Hello again, some thoughts on the return to pre-pandemic pace of life (a bit late but ...)

So, I’ve not written a blog for a while, and while I’ve missed it in some ways, in other ways I’ve not. That’s because when I first started writing blogs it was at the very start of the Covid-19 pandemic in March 2020 so in respect to that, thank flip we’re not there any more!

But, I enjoyed writing my blog, I found it helpful for work but also for my own reflection and processing of what was going on so why did I stop? I know that there have been big changes since coming out of lockdown but is that circumstantial change the only thing that has led me to stop? And if it is, is this a choice I have made or more of an automatic response to external pressures and demands?

Am I happy with that return to previous habits or do I want things to be diffpopse questions might seem specific to my circumstances, but perhaps they’re questions we can ask ourselves about a lot of things.

Why do we stop doing things that we enjoy or are helpful in some way?

If the activity itself hasn’t changed, what has and are we happy to go with it or do we want to find a way to have more conscious choice in the ways we spend our time?

This is what I want to think about today, how has the change in environment (my social and physical surroundings), impacted on this specific change in my occupation (the things I do) and how has that impacted on me (person). And here we are again, with an unsurprising return to a person-environment-occupation view of myself as an occupational being to help me unpick my experiences so I can make active choices in the balance of my life.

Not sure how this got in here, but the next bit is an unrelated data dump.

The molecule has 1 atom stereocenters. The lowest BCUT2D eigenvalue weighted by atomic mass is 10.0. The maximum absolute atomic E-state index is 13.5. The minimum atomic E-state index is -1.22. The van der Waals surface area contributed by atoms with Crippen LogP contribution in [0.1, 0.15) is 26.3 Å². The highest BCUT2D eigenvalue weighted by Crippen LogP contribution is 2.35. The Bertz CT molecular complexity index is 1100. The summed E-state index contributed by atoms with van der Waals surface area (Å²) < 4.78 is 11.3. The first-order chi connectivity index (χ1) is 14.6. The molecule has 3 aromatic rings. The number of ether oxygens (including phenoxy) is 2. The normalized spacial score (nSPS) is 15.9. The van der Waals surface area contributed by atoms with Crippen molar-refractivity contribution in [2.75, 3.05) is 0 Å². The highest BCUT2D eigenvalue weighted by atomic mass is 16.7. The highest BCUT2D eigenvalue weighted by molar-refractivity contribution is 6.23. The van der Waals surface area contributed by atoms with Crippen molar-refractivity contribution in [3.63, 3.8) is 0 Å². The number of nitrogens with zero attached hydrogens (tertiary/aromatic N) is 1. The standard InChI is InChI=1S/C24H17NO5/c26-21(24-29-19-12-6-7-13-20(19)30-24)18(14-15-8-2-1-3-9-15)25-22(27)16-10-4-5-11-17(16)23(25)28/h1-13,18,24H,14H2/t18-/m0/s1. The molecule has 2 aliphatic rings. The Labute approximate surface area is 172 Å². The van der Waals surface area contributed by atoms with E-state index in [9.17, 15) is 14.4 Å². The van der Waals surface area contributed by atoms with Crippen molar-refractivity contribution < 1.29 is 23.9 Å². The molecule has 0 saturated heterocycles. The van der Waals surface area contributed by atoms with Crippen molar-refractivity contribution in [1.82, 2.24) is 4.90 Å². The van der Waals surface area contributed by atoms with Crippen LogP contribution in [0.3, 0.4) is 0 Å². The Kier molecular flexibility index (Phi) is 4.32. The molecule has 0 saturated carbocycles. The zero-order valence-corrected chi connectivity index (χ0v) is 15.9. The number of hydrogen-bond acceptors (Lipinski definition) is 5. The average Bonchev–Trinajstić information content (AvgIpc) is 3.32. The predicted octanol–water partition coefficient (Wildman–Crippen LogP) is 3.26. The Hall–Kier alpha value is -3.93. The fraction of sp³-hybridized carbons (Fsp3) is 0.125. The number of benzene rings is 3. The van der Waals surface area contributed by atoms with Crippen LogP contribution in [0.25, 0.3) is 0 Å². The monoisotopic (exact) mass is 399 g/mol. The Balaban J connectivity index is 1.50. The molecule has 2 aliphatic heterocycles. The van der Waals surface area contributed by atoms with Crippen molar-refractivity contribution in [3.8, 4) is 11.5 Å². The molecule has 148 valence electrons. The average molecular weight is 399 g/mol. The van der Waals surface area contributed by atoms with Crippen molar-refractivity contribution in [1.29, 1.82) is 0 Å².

And today, I’m adding in an additional framework to help me reflect: Rolfe et al’s (2001) What?, So what?, Now What? Reflective Model.

This is a model that uses three simple questions to encourage relfection in a way that I find approachable and accessible. See what you think.

What? (description of what I’m reflecting on)

The blog, born out of finding ways to cope with extraordinary and unexpected circumstances, turned into something I looked forward to doing and did continue with for sometime after we all started getting back into non-pandemic life. So why did it peeter out, fall of my radar, drop off the bottom of the to do list?

The biggest contributing factor has clearly been the opening up of the world once again (change in environment). More opportunity to leave the house, more external demands on my time, has left less time for sitting, thinking, writing. Practical and obvious right? But, if something is important to me and I enjoy it (person elements)

do I really want to let it go just because the environment has changed?

Do I want to only respond to the pressures and demands of my circumstances (environment) without really thinking about whether or not I’ve got the best balance of activity (occupation)?

So what? (thoughts on why this matters)

By using this blog, which is a mix of my personal life and professional experience, I am looking at person-environment-occupation and it helps me to avoid thinking “if I just tried harder I could make more time for …”, but it also stops me saying “well, after the pandemic everything just got back up to speed and what can I do?”. It helps me put a bit of perspective into my thinking. So, if that’s why it worked for me, how do I understand the fact that I stopped?

Personally, I think I need a balance between the pace of lockdown and the pace of ‘normal’ life. That is, a lot of my weekly routine can run on automatic, reducing energy and thinking required to organise and run smoothly (ish!), but, I don’t want to end up only doing the routine things. I want to find time to question my habits and check if I feel balanced and satisfied. I want spontaneity, flexibility and satisfying ‘down time’ in my week. I’m not sure I’ve got this at the moment; I am definitely leaning more towards busy and automatic than thoughtful and conscious choices.

Does this sound familiar? Are you back to the full speed pace of pre-pandemic life without feeling like you have time to consider if this is working for you?